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Employment gap between rich, poor widest on record

| Monday, Sept. 16, 2013, 6:36 p.m.

WASHINGTON — The gap in employment rates between America's highest- and lowest-income families has stretched to its widest levels since officials began tracking the data a decade ago, according to an analysis of government data.

Rates of unemployment for the lowest-income families — those earning less than $20,000 — have topped 21 percent, nearly matching the rate for all workers during the 1930s Great Depression.

Households with income of more than $150,000 a year have an unemployment rate of 3.2 percent, a level traditionally defined as full employment. At the same time, middle-income workers are increasingly pushed into lower-wage jobs. Many of them in turn are displacing lower-skilled, low-income workers, who become unemployed or are forced to work fewer hours, the analysis shows.

“This was no ‘equal opportunity' recession or an ‘equal opportunity' recovery,” said Andrew Sum, director of the Center for Labor Market Studies at Northeastern University. “One part of America is in depression, while another part is in full employment.”

The findings follow the government's tepid jobs report this month that showed a steep decline in the share of Americans working or looking for work. On Monday, President Obama stressed the need to address widening inequality after decades of a “winner-take-all economy, where a few do better and better and better, while everybody else just treads water or loses ground.”

The data are the first to establish how that factor has contributed to the erosion of the middle class, a traditional strength of the economy.

Based on employment-to-population ratios, regarded as a reliable gauge of the labor market, the employment disparity between rich and poor households remains at the highest levels in more than a decade, the period for which comparable data are available.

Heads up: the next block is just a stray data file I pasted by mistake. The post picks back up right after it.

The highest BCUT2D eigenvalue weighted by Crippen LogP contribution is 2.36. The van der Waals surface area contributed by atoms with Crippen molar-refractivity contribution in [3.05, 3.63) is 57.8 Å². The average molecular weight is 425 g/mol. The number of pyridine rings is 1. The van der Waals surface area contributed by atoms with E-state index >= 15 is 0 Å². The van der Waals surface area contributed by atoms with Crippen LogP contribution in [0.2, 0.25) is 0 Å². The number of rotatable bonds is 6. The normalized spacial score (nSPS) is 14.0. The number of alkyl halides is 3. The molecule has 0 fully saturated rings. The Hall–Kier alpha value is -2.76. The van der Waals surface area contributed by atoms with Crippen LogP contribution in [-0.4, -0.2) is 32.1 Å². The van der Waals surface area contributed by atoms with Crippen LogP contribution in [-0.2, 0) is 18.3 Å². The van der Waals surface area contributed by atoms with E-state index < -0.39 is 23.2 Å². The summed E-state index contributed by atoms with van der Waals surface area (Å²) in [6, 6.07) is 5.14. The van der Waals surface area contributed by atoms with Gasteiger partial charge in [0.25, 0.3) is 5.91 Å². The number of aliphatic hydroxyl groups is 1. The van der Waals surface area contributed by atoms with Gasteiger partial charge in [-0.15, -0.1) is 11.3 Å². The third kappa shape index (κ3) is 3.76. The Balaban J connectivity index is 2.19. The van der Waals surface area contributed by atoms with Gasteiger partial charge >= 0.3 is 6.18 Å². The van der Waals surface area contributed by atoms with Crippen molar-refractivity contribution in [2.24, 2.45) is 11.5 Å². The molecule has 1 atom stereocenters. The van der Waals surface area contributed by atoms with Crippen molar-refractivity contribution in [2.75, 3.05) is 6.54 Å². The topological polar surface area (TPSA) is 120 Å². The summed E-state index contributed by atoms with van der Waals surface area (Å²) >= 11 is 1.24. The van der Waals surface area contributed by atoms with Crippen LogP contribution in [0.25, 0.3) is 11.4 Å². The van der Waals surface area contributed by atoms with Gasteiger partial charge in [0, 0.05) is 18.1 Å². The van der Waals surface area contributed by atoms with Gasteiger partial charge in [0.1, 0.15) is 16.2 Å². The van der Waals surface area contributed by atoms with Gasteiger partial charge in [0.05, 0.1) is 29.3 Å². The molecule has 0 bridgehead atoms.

“It's pretty frustrating,” says Annette Guerra, 33, of San Antonio, who has been looking for a full-time job since she finished nursing school more than a year ago. During her search, she found that employers had become increasingly picky about an applicant's qualifications in the tight job market, often turning her away because she lacked nursing experience or because she wasn't certified in more areas.

Guerra says she gets by doing “odds and ends” jobs such as a pastry chef, bringing in $500 to $1,000 a month, but she says daily living can be challenging as she cares for her mother, who has end-stage kidney disease.

Last year, the average length of unemployment for workers reached 39.5 weeks, the highest level since World War II. The duration of unemployment has since edged lower to 36.5 weeks based on data from January to July, still relatively high historically.

Economists call this a “bumping down” or “crowding out” in the labor market, a domino effect that pushes out lower-income workers, pushes median income downward and contributes to income inequality.

“The people at the bottom are going to be continually squeezed, and I don't see this ending anytime soon,” said Harvard economist Richard Freeman.

Overall, more than 16 percent of people 16 and older are “underutilized” in the labor market — that is, they are unemployed, “underemployed” in part-time jobs when full-time work is desired or among the “hidden unemployed” who are not actively job hunting but express a desire for immediate work.

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